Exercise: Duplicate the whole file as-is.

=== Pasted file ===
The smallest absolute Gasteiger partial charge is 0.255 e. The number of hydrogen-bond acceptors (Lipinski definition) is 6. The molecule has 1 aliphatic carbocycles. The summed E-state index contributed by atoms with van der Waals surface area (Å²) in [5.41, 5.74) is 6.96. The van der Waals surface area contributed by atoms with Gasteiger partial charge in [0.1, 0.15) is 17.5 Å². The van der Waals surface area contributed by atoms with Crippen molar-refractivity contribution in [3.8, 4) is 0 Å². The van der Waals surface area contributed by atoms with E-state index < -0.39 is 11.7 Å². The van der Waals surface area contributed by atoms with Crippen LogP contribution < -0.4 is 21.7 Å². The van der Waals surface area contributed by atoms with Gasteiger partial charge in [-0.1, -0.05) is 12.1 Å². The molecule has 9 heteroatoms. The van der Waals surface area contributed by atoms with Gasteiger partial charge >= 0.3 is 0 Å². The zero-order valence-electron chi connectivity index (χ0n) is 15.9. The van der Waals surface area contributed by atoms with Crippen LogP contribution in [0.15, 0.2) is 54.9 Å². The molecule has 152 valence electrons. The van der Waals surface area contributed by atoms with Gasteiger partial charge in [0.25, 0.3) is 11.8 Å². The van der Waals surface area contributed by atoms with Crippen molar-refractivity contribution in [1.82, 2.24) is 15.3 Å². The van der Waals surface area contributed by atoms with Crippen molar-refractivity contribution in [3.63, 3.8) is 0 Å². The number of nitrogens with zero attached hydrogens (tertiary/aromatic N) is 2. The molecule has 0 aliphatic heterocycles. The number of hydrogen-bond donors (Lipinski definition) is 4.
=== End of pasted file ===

The smallest absolute Gasteiger partial charge is 0.255 e. The number of hydrogen-bond acceptors (Lipinski definition) is 6. The molecule has 1 aliphatic carbocycles. The summed E-state index contributed by atoms with van der Waals surface area (Å²) in [5.41, 5.74) is 6.96. The van der Waals surface area contributed by atoms with Gasteiger partial charge in [0.1, 0.15) is 17.5 Å². The van der Waals surface area contributed by atoms with Crippen molar-refractivity contribution in [3.8, 4) is 0 Å². The van der Waals surface area contributed by atoms with E-state index < -0.39 is 11.7 Å². The van der Waals surface area contributed by atoms with Crippen LogP contribution < -0.4 is 21.7 Å². The van der Waals surface area contributed by atoms with Gasteiger partial charge in [-0.1, -0.05) is 12.1 Å². The molecule has 9 heteroatoms. The van der Waals surface area contributed by atoms with Gasteiger partial charge >= 0.3 is 0 Å². The zero-order valence-electron chi connectivity index (χ0n) is 15.9. The van der Waals surface area contributed by atoms with Crippen LogP contribution in [0.15, 0.2) is 54.9 Å². The molecule has 152 valence electrons. The van der Waals surface area contributed by atoms with Gasteiger partial charge in [0.25, 0.3) is 11.8 Å². The van der Waals surface area contributed by atoms with Crippen molar-refractivity contribution in [1.82, 2.24) is 15.3 Å². The van der Waals surface area contributed by atoms with Crippen molar-refractivity contribution in [3.63, 3.8) is 0 Å². The number of nitrogens with zero attached hydrogens (tertiary/aromatic N) is 2. The molecule has 0 aliphatic heterocycles. The number of hydrogen-bond donors (Lipinski definition) is 4.